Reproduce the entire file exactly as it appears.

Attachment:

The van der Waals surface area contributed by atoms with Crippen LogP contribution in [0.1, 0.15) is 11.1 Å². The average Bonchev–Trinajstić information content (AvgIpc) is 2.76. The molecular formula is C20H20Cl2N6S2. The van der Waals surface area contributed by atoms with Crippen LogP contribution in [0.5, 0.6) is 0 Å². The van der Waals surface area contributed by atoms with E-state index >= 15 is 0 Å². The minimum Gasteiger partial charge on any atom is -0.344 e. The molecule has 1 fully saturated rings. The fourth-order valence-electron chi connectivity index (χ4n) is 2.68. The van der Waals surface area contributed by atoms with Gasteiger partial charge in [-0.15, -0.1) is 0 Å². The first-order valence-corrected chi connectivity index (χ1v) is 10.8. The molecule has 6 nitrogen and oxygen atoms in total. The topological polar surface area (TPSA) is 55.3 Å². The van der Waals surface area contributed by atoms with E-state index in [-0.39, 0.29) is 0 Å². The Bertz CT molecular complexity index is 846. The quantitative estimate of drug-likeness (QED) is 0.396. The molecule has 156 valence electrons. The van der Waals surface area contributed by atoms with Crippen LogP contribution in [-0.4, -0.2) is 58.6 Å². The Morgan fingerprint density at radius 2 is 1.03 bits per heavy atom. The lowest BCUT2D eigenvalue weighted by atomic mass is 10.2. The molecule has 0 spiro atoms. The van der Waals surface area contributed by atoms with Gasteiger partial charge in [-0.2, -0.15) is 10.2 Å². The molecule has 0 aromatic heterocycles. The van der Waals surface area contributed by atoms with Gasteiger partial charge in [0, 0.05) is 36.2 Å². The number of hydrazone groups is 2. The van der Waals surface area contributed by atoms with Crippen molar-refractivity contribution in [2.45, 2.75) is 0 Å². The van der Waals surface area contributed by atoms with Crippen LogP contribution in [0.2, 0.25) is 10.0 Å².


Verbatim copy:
The van der Waals surface area contributed by atoms with Crippen LogP contribution in [0.1, 0.15) is 11.1 Å². The average Bonchev–Trinajstić information content (AvgIpc) is 2.76. The molecular formula is C20H20Cl2N6S2. The van der Waals surface area contributed by atoms with Crippen LogP contribution in [0.5, 0.6) is 0 Å². The van der Waals surface area contributed by atoms with E-state index >= 15 is 0 Å². The minimum Gasteiger partial charge on any atom is -0.344 e. The molecule has 1 fully saturated rings. The fourth-order valence-electron chi connectivity index (χ4n) is 2.68. The van der Waals surface area contributed by atoms with Gasteiger partial charge in [-0.15, -0.1) is 0 Å². The first-order valence-corrected chi connectivity index (χ1v) is 10.8. The molecule has 6 nitrogen and oxygen atoms in total. The topological polar surface area (TPSA) is 55.3 Å². The van der Waals surface area contributed by atoms with E-state index in [-0.39, 0.29) is 0 Å². The Bertz CT molecular complexity index is 846. The quantitative estimate of drug-likeness (QED) is 0.396. The molecule has 156 valence electrons. The van der Waals surface area contributed by atoms with Crippen LogP contribution in [-0.4, -0.2) is 58.6 Å². The Morgan fingerprint density at radius 2 is 1.03 bits per heavy atom. The lowest BCUT2D eigenvalue weighted by atomic mass is 10.2. The molecule has 0 spiro atoms. The van der Waals surface area contributed by atoms with Gasteiger partial charge in [-0.2, -0.15) is 10.2 Å². The molecule has 0 aromatic heterocycles. The van der Waals surface area contributed by atoms with Gasteiger partial charge in [0, 0.05) is 36.2 Å². The number of hydrazone groups is 2. The van der Waals surface area contributed by atoms with Crippen molar-refractivity contribution in [2.45, 2.75) is 0 Å². The van der Waals surface area contributed by atoms with Crippen LogP contribution in [0.2, 0.25) is 10.0 Å².